Listen to this article
Love of cars runs deep in the land of the autobahn, where speed is limited only by the engine’s size and the recklessness of its driver. Berlin has a list of no fewer than 14 conditions that Opel’s new owner will have to meet if it wants government aid for the mass market manufacturer owned by General Motors. Increasingly there is also talk – and some action – among German premium carmakers too. Porsche has bought control of larger VW, although VW may yet reverse over Porsche and buy it instead. But so far BMW and Daimler, the two top-selling luxury carmakers, have remained above the fray.
Strong balance sheets, supportive shareholders (the Quandt family owns almost half of BMW; sovereign funds in the Gulf own 15 per cent of Daimler), and deft manoeuvring have kept them out of trouble. BMW and Daimler have cleverly souped-up their banking arms to suck in deposits as a replacement for the cheap credit that once helped them finance car sales. Yet this is just a stop gap. Both face a longer term problem of scale, which inflates their costs, especially in research and development. BMW and Daimler spend some €4,300 per car, more than three times as much as VW, a benefit that VW then shares with its luxury subsidiary Audi. BMW and Daimler once addressed this strategic issue by merging with mass market brands. But Rover and Chrysler proved expensive mistakes.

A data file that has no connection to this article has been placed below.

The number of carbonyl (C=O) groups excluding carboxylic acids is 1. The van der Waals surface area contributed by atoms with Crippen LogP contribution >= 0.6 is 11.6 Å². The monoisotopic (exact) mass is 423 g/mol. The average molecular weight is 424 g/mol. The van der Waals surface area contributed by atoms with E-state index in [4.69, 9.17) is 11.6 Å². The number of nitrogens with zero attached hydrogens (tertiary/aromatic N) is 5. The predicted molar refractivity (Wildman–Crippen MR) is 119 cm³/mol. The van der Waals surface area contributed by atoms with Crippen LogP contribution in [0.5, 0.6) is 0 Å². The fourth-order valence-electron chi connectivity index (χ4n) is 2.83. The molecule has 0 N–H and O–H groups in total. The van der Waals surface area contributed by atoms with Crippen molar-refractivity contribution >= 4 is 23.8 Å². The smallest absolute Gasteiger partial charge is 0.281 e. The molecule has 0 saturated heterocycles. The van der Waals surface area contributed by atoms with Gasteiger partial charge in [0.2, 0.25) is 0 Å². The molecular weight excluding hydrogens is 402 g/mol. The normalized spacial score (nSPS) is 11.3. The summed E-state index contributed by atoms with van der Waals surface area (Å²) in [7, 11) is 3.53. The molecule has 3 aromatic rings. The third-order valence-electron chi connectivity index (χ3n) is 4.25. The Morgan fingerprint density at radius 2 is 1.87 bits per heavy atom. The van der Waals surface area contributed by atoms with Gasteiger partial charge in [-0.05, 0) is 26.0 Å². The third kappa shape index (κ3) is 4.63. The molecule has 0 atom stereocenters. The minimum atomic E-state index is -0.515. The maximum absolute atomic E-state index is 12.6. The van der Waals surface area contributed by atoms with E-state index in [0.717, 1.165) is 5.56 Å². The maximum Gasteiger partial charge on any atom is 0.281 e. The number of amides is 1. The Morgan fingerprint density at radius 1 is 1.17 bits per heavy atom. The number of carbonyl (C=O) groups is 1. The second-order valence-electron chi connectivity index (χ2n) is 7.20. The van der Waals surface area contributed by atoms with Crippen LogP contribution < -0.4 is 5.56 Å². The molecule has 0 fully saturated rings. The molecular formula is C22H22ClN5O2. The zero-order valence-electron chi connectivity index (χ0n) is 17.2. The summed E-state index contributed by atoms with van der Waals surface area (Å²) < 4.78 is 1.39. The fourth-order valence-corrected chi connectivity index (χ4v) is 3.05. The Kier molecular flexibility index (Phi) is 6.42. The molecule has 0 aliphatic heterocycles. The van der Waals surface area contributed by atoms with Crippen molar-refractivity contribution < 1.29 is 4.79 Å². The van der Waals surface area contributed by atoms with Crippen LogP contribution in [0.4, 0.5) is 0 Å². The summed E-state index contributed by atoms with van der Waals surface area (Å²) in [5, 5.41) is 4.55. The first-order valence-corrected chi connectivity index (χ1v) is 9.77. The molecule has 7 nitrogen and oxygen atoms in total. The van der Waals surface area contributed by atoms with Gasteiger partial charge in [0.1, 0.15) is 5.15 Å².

Now there is talk that BMW might join a three-way tie-up with Fiat and Peugeot Citroën – the wild card in European car consolidation – if Fiat’s other merger plan comes to nought.
In the meantime, Daimler and BMW have stepped-up collaboration on hybrid engine technologies. Yet there is scope to go far further. Pooling R&D, capital expenditure and purchasing operations in a joint venture could save €4.5bn annually, Credit Suisse estimates. Taxed and capitalised, that would be worth over €30bn, two thirds of their combined market capitalisation. Conditions would have to get far worse before German regulators, let alone BMW’s Quandt family, countenanced such a move. But it would certainly turbocharge their share prices.
The Lex column is now on Twitter. To receive our daily line-up and links to Lex notes via Twitter, click here
Get alerts on Automobiles when a new story is published